Whispers of spring here are everywhere. Every time I go out for a jog, I see a patch of flowers that I hadn’t noticed before (hello forsythias!), or count a few more cherry blossoms opening on the patches of trees interspersed along the Champs de Mars. (Who knew there would be so many flowers that remind me of springtime back home in DC?!) On the few sunny afternoons we’ve had in the past few weeks, the parks and gardens have been packed with people piquenique-ing or just lounging on the grass (despite the numerous signs prohibiting anyone from disturbing the grass during the winter rest time from October through mid-April—seriously Paris?!). But those afternoons have been few and far between, and I get the sense that we are all waiting somewhat impatiently for that legendary Paris spring to make its appearance.
Overall it’s been overcast and just blah—not freezing, but still cold, and no sun to warm you. Oh, and last Wednesday, Paris had the highest air pollution in the world. Turns out those overcast skies were actually smog. Apparently it’s been so bad that the mayor made public transportation free for a few days and banned cars with license plates that ended in odd numbers from the road in an attempt to improve the air quality. All of this I figured out Sunday after googling to find out why the metro was free, and after having gone for a nice 3.5 mile run. Whoops. I really need to do a better job of tracking down some English news sources here…
Today we finally have some rain, which is supposed to clear out the air somewhat, so at least it’s good for something. And in the meantime, I’m going to send my mind back to a week or so ago, when the temperature hit the upper 60s, and we and everyone else in Paris packed up our baguettes, meats, and cheeses and went to a park for lunch.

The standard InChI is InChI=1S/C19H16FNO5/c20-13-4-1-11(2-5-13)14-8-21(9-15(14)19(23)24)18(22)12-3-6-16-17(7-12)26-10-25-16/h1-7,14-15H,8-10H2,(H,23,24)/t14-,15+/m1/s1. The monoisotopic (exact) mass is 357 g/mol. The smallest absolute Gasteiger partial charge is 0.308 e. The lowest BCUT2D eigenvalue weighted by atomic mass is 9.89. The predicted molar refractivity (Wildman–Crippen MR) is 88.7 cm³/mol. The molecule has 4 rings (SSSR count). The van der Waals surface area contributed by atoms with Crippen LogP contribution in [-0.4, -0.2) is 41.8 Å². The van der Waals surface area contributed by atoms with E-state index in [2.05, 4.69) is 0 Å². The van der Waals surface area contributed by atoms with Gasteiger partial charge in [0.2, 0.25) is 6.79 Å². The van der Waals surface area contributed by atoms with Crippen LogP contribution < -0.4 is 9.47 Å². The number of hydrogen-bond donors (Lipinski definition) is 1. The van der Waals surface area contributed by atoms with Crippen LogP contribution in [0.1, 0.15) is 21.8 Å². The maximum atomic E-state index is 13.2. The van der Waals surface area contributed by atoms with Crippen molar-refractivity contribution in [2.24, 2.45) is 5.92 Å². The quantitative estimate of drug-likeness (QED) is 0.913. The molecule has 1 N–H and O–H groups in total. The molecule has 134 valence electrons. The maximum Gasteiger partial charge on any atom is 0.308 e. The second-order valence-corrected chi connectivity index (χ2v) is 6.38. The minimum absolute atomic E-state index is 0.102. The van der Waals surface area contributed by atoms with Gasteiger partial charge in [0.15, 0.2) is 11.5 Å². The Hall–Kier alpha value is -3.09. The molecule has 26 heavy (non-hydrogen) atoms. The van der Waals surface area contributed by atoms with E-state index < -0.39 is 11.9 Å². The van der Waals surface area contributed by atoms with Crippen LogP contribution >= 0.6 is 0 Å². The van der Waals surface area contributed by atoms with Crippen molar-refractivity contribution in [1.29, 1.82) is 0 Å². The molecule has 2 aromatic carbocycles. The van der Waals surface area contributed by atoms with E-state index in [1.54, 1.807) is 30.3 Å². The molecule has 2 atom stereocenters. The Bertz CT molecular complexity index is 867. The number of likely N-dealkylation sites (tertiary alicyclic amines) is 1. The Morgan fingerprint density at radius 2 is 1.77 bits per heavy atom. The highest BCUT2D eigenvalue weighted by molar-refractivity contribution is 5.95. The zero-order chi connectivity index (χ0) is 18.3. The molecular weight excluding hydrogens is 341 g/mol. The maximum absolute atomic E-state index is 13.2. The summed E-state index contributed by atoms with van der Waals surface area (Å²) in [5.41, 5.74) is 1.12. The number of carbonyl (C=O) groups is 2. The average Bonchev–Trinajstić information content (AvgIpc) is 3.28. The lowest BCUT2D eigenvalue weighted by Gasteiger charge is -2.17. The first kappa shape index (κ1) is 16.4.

There’s nothing like baking 75 brownies and 250 cookies to show you just how small your kitchen actually is. And your oven, for that matter. Why would I do that to myself, you ask? Let me back up. Not long after we made plans to move here, I heard about the group Message. It’s a network of English-speaking moms and moms-to-be (and a few dads) here in Paris—there are meetups planned all across the city for moms with kids of different ages, working moms, and special interests. In addition, there is the “forum,” an online bulletin board organized into at least 50 different topics on life in Paris and life as a mom. Posts asking for advice, or looking to buy or sell something, or just commiserating about the joys and pains of living in Paris. And there’s a book called The ABCs of Parenting in Paris with all kinds of recommendations from topics ranging from medical advice to going back to work to kid-friendly activities. Two months into my Paris life, I had joined a book club and had already scoured the forum several times for restaurant recommendations, how to find an English-speaking doctor, where to buy cheap scooters and yoga mats, and what to do with your kids during the seemingly endless days of vacation. In short, Message made it seem like I wasn’t quite as alone as I felt, and even saved my butt a few times.
So, when I heard about Message’s upcoming annual organizational meeting (combined with a dinner and a showcase for some of the artists and writers in its midst), I decided to contribute small goodie bags to the event. I wanted to bake American-style brownies and cookies, using two of my favorite recipes. Not that I am complaining about Parisian pastries, but you can’t get a decent deep dark fudgy brownie here, and the American-style cookies (which are actually still called “cookies”) are just bizarre (not bad, just weird). So I headed to the baking supply shop G. Detou and set about trying to convert my recipes into the metric system. This was harder than expected since the amount “1 cup of flour”, for example, can have a very different weight depending on how tightly you pack it in your measuring cup. And, there are no measuring cups or spoons here—I had to buy a baking scale, and eyeball teaspoon/tablespoon amounts using actual tea spoons and soup spoons. So the recipes became a mash-up of conversions, guesses, and my memory of what it was supposed to look like at different stages. And luckily, my family was still happy to eat some of the first few unsuccessful attempts.